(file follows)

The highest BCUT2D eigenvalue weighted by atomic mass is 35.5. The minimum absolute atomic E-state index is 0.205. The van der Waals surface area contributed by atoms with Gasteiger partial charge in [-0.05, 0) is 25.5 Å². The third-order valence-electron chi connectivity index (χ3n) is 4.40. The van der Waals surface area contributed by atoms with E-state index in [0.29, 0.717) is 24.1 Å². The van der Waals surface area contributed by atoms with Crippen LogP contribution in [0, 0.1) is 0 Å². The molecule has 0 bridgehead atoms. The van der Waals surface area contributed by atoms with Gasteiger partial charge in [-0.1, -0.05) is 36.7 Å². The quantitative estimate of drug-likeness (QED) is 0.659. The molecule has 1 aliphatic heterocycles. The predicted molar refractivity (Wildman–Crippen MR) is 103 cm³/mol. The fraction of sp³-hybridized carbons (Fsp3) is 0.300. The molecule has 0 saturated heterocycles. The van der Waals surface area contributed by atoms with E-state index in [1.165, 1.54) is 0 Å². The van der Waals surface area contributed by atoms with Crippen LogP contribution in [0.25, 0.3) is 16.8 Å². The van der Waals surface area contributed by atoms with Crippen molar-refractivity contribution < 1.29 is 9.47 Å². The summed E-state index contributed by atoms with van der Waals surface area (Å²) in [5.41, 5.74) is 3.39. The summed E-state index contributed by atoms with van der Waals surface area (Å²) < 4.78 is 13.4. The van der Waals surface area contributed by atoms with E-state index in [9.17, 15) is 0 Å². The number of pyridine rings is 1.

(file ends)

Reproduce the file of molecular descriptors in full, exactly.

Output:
The highest BCUT2D eigenvalue weighted by atomic mass is 35.5. The minimum absolute atomic E-state index is 0.205. The van der Waals surface area contributed by atoms with Gasteiger partial charge in [-0.05, 0) is 25.5 Å². The third-order valence-electron chi connectivity index (χ3n) is 4.40. The van der Waals surface area contributed by atoms with E-state index in [0.29, 0.717) is 24.1 Å². The van der Waals surface area contributed by atoms with Crippen LogP contribution in [0, 0.1) is 0 Å². The molecule has 0 bridgehead atoms. The van der Waals surface area contributed by atoms with Gasteiger partial charge in [-0.1, -0.05) is 36.7 Å². The quantitative estimate of drug-likeness (QED) is 0.659. The molecule has 1 aliphatic heterocycles. The predicted molar refractivity (Wildman–Crippen MR) is 103 cm³/mol. The fraction of sp³-hybridized carbons (Fsp3) is 0.300. The molecule has 0 saturated heterocycles. The van der Waals surface area contributed by atoms with E-state index in [1.165, 1.54) is 0 Å². The van der Waals surface area contributed by atoms with Crippen LogP contribution in [0.25, 0.3) is 16.8 Å². The van der Waals surface area contributed by atoms with Crippen molar-refractivity contribution < 1.29 is 9.47 Å². The summed E-state index contributed by atoms with van der Waals surface area (Å²) in [5.41, 5.74) is 3.39. The summed E-state index contributed by atoms with van der Waals surface area (Å²) < 4.78 is 13.4. The van der Waals surface area contributed by atoms with E-state index in [9.17, 15) is 0 Å². The number of pyridine rings is 1.